Steve Ballmer has some tech-fueled ideas to change the way we watch sports.
Speaking at Recode’s Code Conference on Tuesday, the former Microsoft CEO shared his vision for how sports fans may one day watch games at home.
“I think there’s such an opportunity to change the way people experience sports by using technology,” Ballmer said.
Ballmer’s NBA team, the Los Angeles Clippers, will partner with Los Angeles-based startup Second Spectrum to release a new product that overlays the traditional TV broadcast with new data and animations largely driven by artificial intelligence.
Led by two former USC professors, Second Spectrum has built technology that essentially allows computers to watch sports and track player/ball movement at a granular level. It then applies machine learning and AI to help derive new insights for coaches, players, and even media-related customers.
Ballmer, who is an investor and advisor of Second Spectrum, showed off a quick demo of the technology, which will roll out in beta next season and in full for the 2018 campaign. It lets fans see different plays develop; fantasy stats above players’ heads; regions on the floor where a player may shoot from; and much more. The product also lets fans watch specific highlights, depending on what player or type of play they are looking for.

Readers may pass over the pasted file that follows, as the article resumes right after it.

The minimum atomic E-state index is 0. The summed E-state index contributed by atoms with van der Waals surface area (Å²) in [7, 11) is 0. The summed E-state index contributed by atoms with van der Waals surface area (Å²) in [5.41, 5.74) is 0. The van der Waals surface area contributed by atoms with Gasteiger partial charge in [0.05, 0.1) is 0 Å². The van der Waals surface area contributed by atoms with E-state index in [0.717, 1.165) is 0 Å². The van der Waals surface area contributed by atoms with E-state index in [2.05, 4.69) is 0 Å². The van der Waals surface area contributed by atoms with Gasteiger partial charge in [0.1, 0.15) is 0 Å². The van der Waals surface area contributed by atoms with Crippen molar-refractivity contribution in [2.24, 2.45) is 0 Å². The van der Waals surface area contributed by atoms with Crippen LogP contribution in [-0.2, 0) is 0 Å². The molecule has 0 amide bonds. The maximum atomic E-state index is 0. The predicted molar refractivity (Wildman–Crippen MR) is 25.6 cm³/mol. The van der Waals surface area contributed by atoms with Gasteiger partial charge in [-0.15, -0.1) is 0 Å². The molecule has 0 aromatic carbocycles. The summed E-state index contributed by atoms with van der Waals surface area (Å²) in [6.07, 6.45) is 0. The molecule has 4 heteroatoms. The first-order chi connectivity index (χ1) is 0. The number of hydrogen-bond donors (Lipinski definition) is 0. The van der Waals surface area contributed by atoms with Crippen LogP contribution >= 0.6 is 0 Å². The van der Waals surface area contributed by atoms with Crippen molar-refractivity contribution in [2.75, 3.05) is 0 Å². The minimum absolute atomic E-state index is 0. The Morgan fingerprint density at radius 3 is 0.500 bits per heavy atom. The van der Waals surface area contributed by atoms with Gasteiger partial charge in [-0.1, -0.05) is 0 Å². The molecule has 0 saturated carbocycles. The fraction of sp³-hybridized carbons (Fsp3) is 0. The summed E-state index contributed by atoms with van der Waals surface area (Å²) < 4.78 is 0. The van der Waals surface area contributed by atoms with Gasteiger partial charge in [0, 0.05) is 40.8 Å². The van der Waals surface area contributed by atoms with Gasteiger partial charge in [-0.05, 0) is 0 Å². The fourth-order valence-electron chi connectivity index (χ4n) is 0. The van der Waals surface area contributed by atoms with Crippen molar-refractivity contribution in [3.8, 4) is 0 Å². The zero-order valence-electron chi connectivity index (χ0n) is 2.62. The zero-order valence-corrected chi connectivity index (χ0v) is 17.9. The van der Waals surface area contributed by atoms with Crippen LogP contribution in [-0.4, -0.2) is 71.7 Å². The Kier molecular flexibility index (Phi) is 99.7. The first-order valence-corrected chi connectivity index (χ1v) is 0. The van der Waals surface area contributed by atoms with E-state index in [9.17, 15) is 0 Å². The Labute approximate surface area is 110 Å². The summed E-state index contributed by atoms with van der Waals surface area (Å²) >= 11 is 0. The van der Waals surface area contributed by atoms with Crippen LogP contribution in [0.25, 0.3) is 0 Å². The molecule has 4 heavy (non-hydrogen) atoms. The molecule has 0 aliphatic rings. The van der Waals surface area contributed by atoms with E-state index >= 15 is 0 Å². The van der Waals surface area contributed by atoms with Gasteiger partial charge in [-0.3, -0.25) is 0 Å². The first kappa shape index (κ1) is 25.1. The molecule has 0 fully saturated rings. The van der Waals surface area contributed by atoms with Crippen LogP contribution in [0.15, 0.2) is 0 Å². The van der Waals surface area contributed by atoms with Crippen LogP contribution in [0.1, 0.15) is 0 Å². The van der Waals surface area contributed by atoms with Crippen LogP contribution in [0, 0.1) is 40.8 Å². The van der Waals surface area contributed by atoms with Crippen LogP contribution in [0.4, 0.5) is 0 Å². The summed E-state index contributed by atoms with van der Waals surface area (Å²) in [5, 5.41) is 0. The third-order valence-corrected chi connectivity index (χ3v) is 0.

This is not the first time Ballmer has talked about using technology to enhance sports broadcasts. Speaking at the GeekWire Sports Tech Summit last year — our second annual event is coming up next month — Ballmer talked about using Second Spectrum’s technology and also described using cloud-based software to let fans watch games from the perspective of players. He brought up this idea again during an interview with The Ringer in March, and did it again on Tuesday at Code.
“Whether they are on their phone [or] they’re in their home, can you, through software-based techniques, change it so that you see the game from Chris Paul’s perspective?” he told The Ringer. “Instead of a center-court camera; I want to see the game the way Chris Paul sees the game. Software can actually let that happen.”
Second Spectrum, meanwhile, is a company to watch in the growing sports tech industry. The startup, which is the “official optical tracking provider” of the NBA, could impact the way players, coaches, media, and fans interact with the game of basketball.
Last month GeekWire caught up with co-founder and CEO Rajiv Maheswaran, who helped launch Second Spectrum after teaching artificial intelligence at USC.
“We realized there was a lot of data coming into sports, and no one knew what to do with it,” he told GeekWire.
In addition to its work with the NBA, the company is also partnering with top soccer leagues and media giants that want to use its technology.
— NBA (@NBA) May 17, 2017
On Tuesday, Ballmer, who paid $2 billion to buy the Clippers in 2014, also talked about his new non-profit, USAFacts.